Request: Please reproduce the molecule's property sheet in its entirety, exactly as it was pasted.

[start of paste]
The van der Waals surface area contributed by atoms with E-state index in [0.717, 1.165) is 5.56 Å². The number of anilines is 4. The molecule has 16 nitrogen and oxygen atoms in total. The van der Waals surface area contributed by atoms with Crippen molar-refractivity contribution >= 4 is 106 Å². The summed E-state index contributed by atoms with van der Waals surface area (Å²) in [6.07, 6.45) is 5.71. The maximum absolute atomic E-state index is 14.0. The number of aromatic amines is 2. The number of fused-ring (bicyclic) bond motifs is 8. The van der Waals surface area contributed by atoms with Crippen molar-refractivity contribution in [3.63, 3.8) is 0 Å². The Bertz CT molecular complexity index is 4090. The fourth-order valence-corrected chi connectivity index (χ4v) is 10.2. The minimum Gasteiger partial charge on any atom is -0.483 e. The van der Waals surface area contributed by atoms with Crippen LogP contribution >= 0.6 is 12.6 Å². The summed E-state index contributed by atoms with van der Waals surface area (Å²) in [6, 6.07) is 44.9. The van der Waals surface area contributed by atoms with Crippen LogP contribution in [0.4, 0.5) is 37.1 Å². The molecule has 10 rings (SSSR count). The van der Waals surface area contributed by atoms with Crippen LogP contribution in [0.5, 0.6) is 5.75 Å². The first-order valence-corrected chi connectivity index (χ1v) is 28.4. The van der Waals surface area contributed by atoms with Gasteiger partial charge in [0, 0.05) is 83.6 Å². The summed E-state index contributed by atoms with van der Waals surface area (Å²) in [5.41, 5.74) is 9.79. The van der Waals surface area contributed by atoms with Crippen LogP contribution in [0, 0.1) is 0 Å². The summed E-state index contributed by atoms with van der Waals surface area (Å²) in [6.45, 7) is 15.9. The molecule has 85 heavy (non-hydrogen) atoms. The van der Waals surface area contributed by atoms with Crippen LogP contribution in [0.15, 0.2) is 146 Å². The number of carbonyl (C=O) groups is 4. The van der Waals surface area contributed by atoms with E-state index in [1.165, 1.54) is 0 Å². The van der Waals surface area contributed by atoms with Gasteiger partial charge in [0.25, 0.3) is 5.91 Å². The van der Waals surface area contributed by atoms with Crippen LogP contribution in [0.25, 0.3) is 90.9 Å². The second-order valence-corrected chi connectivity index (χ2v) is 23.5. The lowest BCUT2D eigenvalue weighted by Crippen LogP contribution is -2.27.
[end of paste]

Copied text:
The van der Waals surface area contributed by atoms with E-state index in [0.717, 1.165) is 5.56 Å². The number of anilines is 4. The molecule has 16 nitrogen and oxygen atoms in total. The van der Waals surface area contributed by atoms with Crippen molar-refractivity contribution >= 4 is 106 Å². The summed E-state index contributed by atoms with van der Waals surface area (Å²) in [6.07, 6.45) is 5.71. The maximum absolute atomic E-state index is 14.0. The number of aromatic amines is 2. The number of fused-ring (bicyclic) bond motifs is 8. The van der Waals surface area contributed by atoms with Crippen molar-refractivity contribution in [3.63, 3.8) is 0 Å². The Bertz CT molecular complexity index is 4090. The fourth-order valence-corrected chi connectivity index (χ4v) is 10.2. The minimum Gasteiger partial charge on any atom is -0.483 e. The van der Waals surface area contributed by atoms with Crippen LogP contribution >= 0.6 is 12.6 Å². The summed E-state index contributed by atoms with van der Waals surface area (Å²) in [6, 6.07) is 44.9. The van der Waals surface area contributed by atoms with Crippen LogP contribution in [0.4, 0.5) is 37.1 Å². The molecule has 10 rings (SSSR count). The van der Waals surface area contributed by atoms with Crippen LogP contribution in [0.5, 0.6) is 5.75 Å². The first-order valence-corrected chi connectivity index (χ1v) is 28.4. The van der Waals surface area contributed by atoms with Gasteiger partial charge in [0, 0.05) is 83.6 Å². The summed E-state index contributed by atoms with van der Waals surface area (Å²) in [5.41, 5.74) is 9.79. The van der Waals surface area contributed by atoms with Crippen LogP contribution in [0, 0.1) is 0 Å². The summed E-state index contributed by atoms with van der Waals surface area (Å²) in [6.45, 7) is 15.9. The molecule has 85 heavy (non-hydrogen) atoms. The van der Waals surface area contributed by atoms with Crippen LogP contribution in [0.15, 0.2) is 146 Å². The number of carbonyl (C=O) groups is 4. The van der Waals surface area contributed by atoms with E-state index in [1.165, 1.54) is 0 Å². The van der Waals surface area contributed by atoms with Gasteiger partial charge in [0.25, 0.3) is 5.91 Å². The van der Waals surface area contributed by atoms with Crippen LogP contribution in [0.25, 0.3) is 90.9 Å². The second-order valence-corrected chi connectivity index (χ2v) is 23.5. The lowest BCUT2D eigenvalue weighted by Crippen LogP contribution is -2.27.